1412O - Phase II study evaluating imatinib to induce progression arrest in RECIST progressive desmoid tumors not amenable to surgical resection with R0 int...

Date 29 September 2014
Event ESMO 2014
Session Sarcoma
Topics Anticancer Agents
Biological Therapy
Presenter Bernd Kasper
Citation Annals of Oncology (2014) 25 (suppl_4): iv494-iv510. 10.1093/annonc/mdu354
Authors B. Kasper1, V. Grünwald2, P. Reichardt3, S. Bauer4, G. Rauch5, M. Sommer6, P. Hohenberger6
  • 1Interdisciplinary Tumor Center, Sarcoma Unit, University of Heidelberg, Mannheim University Medical Center, 68167 - Mannheim/DE
  • 2Clinic For Hematology, Hemostasis, Oncology, Medical School Hannover, DE-30625 - Hannover/DE
  • 3Interdisciplinary Oncology, HELIOS Klinikum Berlin Buch, 13125 - Berlin/DE
  • 4Innere Medizin / Tumorforschung, University Hospital Essen Westdeutsches Tumorzentrum, Essen/DE
  • 5Institute Of Medical Biometry And Informatics, University of Heidelberg, 69120 - Heidelberg/DE
  • 6Dept. Of Surgery, UniversitaetsMedizin Mannheim, 68167 - Mannheim/DE



Desmoid tumors describe a rare monoclonal, fibroblastic proliferation characterized by a variable and often unpredictable clinical course. Surgery is the therapeutic mainstay for progressing patients, except if mutilating and associated with considerable function loss. For advanced disease different treatment approaches have been investigated and promising results could be demonstrated using imatinib.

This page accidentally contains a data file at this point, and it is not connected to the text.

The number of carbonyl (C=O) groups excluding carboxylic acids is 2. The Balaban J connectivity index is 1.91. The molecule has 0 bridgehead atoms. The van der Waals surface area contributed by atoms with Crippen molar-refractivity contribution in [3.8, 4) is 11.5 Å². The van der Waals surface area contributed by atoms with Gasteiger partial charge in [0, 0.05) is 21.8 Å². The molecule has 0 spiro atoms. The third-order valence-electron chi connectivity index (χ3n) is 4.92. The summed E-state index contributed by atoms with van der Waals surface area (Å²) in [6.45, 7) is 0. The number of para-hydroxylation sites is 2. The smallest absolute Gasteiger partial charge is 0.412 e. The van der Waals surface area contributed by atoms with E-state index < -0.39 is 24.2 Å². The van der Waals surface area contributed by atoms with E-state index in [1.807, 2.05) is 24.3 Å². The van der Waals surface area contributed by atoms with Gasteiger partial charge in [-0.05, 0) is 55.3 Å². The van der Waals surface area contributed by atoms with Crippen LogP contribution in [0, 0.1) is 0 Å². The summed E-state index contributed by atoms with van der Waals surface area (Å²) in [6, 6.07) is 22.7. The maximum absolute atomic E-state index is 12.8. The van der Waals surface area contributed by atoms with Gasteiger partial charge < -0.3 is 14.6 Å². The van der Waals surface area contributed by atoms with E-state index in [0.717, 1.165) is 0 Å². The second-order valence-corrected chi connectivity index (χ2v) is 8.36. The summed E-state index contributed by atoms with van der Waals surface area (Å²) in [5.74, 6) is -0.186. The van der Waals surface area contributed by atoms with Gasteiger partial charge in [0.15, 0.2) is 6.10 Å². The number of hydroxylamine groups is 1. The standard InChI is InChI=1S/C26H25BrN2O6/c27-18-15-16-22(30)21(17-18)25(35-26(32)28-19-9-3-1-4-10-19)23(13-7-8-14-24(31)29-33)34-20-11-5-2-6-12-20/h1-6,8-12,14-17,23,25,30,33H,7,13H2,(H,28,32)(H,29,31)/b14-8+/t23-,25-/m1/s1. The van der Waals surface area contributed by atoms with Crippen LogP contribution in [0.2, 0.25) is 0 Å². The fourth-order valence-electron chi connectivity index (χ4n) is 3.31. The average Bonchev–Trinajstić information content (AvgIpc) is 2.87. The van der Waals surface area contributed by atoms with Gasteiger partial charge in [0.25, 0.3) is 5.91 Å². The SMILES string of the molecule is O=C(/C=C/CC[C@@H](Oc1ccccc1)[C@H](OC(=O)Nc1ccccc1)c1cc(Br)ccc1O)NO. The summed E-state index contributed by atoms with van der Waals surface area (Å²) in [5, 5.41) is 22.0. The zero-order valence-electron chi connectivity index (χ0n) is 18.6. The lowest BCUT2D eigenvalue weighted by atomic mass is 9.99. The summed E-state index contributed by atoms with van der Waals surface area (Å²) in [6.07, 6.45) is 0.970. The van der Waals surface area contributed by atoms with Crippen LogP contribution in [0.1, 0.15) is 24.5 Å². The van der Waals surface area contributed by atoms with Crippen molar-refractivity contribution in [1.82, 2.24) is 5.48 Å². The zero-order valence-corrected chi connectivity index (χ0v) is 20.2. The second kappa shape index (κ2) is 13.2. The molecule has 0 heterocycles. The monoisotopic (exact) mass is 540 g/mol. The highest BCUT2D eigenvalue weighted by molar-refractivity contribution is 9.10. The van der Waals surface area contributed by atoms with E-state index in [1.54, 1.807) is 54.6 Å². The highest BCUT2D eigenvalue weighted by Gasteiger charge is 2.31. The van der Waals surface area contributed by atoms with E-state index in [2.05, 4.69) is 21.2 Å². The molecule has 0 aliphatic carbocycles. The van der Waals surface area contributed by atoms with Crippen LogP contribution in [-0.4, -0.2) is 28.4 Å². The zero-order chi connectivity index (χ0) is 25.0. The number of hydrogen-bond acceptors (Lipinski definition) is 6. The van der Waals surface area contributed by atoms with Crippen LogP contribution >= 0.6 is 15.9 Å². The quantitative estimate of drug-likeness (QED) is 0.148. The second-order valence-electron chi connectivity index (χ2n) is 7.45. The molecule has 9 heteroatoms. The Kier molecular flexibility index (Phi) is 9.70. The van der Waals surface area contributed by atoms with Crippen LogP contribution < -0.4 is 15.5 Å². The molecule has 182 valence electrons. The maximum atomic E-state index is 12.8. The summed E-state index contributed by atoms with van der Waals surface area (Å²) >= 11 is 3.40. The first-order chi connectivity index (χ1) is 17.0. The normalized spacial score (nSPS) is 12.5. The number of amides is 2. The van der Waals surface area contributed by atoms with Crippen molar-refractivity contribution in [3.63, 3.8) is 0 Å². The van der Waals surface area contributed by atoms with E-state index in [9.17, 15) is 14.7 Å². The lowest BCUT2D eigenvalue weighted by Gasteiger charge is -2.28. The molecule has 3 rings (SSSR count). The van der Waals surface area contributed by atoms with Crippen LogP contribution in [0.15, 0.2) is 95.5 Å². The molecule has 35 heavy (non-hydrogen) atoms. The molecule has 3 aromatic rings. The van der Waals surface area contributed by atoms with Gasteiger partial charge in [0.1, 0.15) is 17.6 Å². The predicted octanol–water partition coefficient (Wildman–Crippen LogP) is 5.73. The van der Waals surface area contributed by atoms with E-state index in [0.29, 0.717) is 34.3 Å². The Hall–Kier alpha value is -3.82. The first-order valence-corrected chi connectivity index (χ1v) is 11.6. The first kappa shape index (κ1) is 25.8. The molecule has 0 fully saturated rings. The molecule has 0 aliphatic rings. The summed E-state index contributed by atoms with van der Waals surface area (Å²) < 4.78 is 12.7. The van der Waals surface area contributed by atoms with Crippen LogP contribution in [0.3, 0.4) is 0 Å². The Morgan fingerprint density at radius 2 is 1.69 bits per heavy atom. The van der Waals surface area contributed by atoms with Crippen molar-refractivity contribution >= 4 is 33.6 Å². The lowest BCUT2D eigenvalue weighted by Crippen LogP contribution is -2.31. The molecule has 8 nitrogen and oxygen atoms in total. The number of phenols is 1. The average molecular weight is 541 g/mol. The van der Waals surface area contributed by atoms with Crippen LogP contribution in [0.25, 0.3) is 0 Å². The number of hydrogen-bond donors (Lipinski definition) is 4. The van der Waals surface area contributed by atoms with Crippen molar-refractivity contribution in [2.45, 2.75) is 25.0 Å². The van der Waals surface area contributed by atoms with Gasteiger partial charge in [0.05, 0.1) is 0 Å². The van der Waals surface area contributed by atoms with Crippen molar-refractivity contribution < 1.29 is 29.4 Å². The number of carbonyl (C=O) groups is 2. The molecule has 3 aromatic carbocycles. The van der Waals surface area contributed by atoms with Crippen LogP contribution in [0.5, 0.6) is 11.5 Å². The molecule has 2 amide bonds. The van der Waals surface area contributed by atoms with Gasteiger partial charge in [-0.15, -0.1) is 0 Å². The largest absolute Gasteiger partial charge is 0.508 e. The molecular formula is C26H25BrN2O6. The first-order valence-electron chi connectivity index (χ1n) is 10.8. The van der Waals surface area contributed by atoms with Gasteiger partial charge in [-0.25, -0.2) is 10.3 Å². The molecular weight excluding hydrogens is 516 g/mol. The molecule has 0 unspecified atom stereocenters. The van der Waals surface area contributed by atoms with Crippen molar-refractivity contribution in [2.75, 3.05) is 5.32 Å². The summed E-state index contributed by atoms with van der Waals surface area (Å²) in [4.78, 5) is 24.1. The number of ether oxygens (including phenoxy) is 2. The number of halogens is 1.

Therefore, we initiated a phase II trial within the GISG evaluating imatinib to induce progression arrest in desmoid tumor patients not amenable to surgical resection with R0 intent or accompanied by unacceptable function loss (NCT01137916). Major eligibility criteria were a histological confirmed desmoid tumor showing progressive disease according to RECIST 1.0 within six months. Patients were treated with a planned dose of 800 mg imatinib daily over two years. Primary endpoint was the non-progression rate after six months of treatment. Eleven out of 37 evaluable patients would be necessary to conclude a positive study result. Accrual started in July 2010 in five GISG centers and finalized in September 2013.


The final analysis for the primary endpoint showed that 24 out of 37 evaluable patients were progression-free at six months of imatinib treatment and reached the primary endpoint. Response assessment after six months revealed one partial response (3 %) and 23 stable diseases (62 %). Out of the 13 patients counted as non-successors, ten patients had documented disease progression (27 %). One patient terminated due to toxicity and there were two study withdrawals.


With a 65 % progression arrest rate at six months after start of treatment, imatinib clearly exceeded the primary endpoint in this GISG trial encouraging further investigation of imatinib in this histology. Follow-up will continue until the end of the two years treatment duration.


B. Kasper: Novartis: Honoraria; V. Grünwald: Novartis: Honoraria; P. Reichardt: Novartis: Ad Board, honoraria and research funding; S. Bauer: Novartis: Honoraria and research funding; P. Hohenberger: Novartis: Honoraria and research funding. All other authors have declared no conflicts of interest.